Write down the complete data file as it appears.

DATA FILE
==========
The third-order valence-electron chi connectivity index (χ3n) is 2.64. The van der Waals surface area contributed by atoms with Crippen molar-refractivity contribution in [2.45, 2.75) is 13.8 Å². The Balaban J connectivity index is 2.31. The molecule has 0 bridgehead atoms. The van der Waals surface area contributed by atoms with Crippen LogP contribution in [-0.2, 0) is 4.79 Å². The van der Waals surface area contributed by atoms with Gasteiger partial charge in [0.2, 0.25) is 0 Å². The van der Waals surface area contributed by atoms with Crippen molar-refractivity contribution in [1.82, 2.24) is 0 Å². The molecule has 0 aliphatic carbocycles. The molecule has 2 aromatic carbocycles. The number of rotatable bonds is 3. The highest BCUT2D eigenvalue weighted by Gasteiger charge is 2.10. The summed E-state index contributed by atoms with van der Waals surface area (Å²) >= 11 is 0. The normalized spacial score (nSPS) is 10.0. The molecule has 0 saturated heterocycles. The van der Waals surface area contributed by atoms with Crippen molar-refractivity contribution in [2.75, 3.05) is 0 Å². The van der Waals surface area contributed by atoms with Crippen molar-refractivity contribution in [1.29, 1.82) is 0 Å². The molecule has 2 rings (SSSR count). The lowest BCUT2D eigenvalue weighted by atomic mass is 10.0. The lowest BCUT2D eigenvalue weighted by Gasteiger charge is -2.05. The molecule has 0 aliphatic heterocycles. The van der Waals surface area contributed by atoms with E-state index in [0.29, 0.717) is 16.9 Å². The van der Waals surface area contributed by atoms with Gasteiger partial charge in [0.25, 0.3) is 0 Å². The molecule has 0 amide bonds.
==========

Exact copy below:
The third-order valence-electron chi connectivity index (χ3n) is 2.64. The van der Waals surface area contributed by atoms with Crippen molar-refractivity contribution in [2.45, 2.75) is 13.8 Å². The Balaban J connectivity index is 2.31. The molecule has 0 bridgehead atoms. The van der Waals surface area contributed by atoms with Crippen LogP contribution in [-0.2, 0) is 4.79 Å². The van der Waals surface area contributed by atoms with Gasteiger partial charge in [0.2, 0.25) is 0 Å². The van der Waals surface area contributed by atoms with Crippen molar-refractivity contribution in [1.82, 2.24) is 0 Å². The molecule has 0 aliphatic carbocycles. The molecule has 2 aromatic carbocycles. The number of rotatable bonds is 3. The highest BCUT2D eigenvalue weighted by Gasteiger charge is 2.10. The summed E-state index contributed by atoms with van der Waals surface area (Å²) >= 11 is 0. The normalized spacial score (nSPS) is 10.0. The molecule has 0 saturated heterocycles. The van der Waals surface area contributed by atoms with Crippen molar-refractivity contribution in [2.75, 3.05) is 0 Å². The van der Waals surface area contributed by atoms with Crippen molar-refractivity contribution in [1.29, 1.82) is 0 Å². The molecule has 2 rings (SSSR count). The lowest BCUT2D eigenvalue weighted by atomic mass is 10.0. The lowest BCUT2D eigenvalue weighted by Gasteiger charge is -2.05. The molecule has 0 aliphatic heterocycles. The van der Waals surface area contributed by atoms with E-state index in [0.29, 0.717) is 16.9 Å². The van der Waals surface area contributed by atoms with Gasteiger partial charge in [0.25, 0.3) is 0 Å². The molecule has 0 amide bonds.